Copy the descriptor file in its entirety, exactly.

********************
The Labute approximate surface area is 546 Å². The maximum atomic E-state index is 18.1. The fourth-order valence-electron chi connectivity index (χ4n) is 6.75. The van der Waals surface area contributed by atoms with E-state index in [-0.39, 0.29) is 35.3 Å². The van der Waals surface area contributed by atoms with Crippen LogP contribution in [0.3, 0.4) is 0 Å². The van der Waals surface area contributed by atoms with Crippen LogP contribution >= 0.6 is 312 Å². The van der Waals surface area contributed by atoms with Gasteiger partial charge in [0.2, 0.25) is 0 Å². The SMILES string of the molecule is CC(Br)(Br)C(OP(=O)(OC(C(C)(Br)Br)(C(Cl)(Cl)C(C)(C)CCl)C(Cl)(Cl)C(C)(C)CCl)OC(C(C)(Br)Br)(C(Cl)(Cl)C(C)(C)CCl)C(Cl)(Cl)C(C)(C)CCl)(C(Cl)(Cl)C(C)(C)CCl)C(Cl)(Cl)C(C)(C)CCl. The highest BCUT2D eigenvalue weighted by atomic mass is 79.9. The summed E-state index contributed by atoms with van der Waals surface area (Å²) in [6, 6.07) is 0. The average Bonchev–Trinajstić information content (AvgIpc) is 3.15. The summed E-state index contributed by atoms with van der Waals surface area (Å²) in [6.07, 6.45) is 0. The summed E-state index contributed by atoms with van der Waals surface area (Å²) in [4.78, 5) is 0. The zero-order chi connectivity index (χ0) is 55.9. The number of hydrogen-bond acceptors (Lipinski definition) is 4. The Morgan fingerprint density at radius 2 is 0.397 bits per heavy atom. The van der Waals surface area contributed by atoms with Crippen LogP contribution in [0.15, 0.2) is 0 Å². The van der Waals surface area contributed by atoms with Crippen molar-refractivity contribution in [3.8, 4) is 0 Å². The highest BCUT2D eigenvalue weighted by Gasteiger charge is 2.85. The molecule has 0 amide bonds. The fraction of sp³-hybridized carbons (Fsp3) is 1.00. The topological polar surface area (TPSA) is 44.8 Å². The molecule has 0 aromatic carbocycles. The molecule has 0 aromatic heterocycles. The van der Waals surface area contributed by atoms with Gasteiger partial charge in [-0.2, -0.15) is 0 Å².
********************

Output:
The Labute approximate surface area is 546 Å². The maximum atomic E-state index is 18.1. The fourth-order valence-electron chi connectivity index (χ4n) is 6.75. The van der Waals surface area contributed by atoms with E-state index in [-0.39, 0.29) is 35.3 Å². The van der Waals surface area contributed by atoms with Crippen LogP contribution in [0.3, 0.4) is 0 Å². The van der Waals surface area contributed by atoms with Crippen LogP contribution >= 0.6 is 312 Å². The van der Waals surface area contributed by atoms with Gasteiger partial charge in [0.2, 0.25) is 0 Å². The SMILES string of the molecule is CC(Br)(Br)C(OP(=O)(OC(C(C)(Br)Br)(C(Cl)(Cl)C(C)(C)CCl)C(Cl)(Cl)C(C)(C)CCl)OC(C(C)(Br)Br)(C(Cl)(Cl)C(C)(C)CCl)C(Cl)(Cl)C(C)(C)CCl)(C(Cl)(Cl)C(C)(C)CCl)C(Cl)(Cl)C(C)(C)CCl. The highest BCUT2D eigenvalue weighted by atomic mass is 79.9. The summed E-state index contributed by atoms with van der Waals surface area (Å²) in [6, 6.07) is 0. The average Bonchev–Trinajstić information content (AvgIpc) is 3.15. The summed E-state index contributed by atoms with van der Waals surface area (Å²) in [6.07, 6.45) is 0. The summed E-state index contributed by atoms with van der Waals surface area (Å²) in [4.78, 5) is 0. The zero-order chi connectivity index (χ0) is 55.9. The number of hydrogen-bond acceptors (Lipinski definition) is 4. The Morgan fingerprint density at radius 2 is 0.397 bits per heavy atom. The van der Waals surface area contributed by atoms with Crippen LogP contribution in [0.15, 0.2) is 0 Å². The van der Waals surface area contributed by atoms with Crippen molar-refractivity contribution in [3.8, 4) is 0 Å². The highest BCUT2D eigenvalue weighted by Gasteiger charge is 2.85. The molecule has 0 amide bonds. The fraction of sp³-hybridized carbons (Fsp3) is 1.00. The topological polar surface area (TPSA) is 44.8 Å². The molecule has 0 aromatic carbocycles. The molecule has 0 aromatic heterocycles. The van der Waals surface area contributed by atoms with Gasteiger partial charge in [-0.2, -0.15) is 0 Å².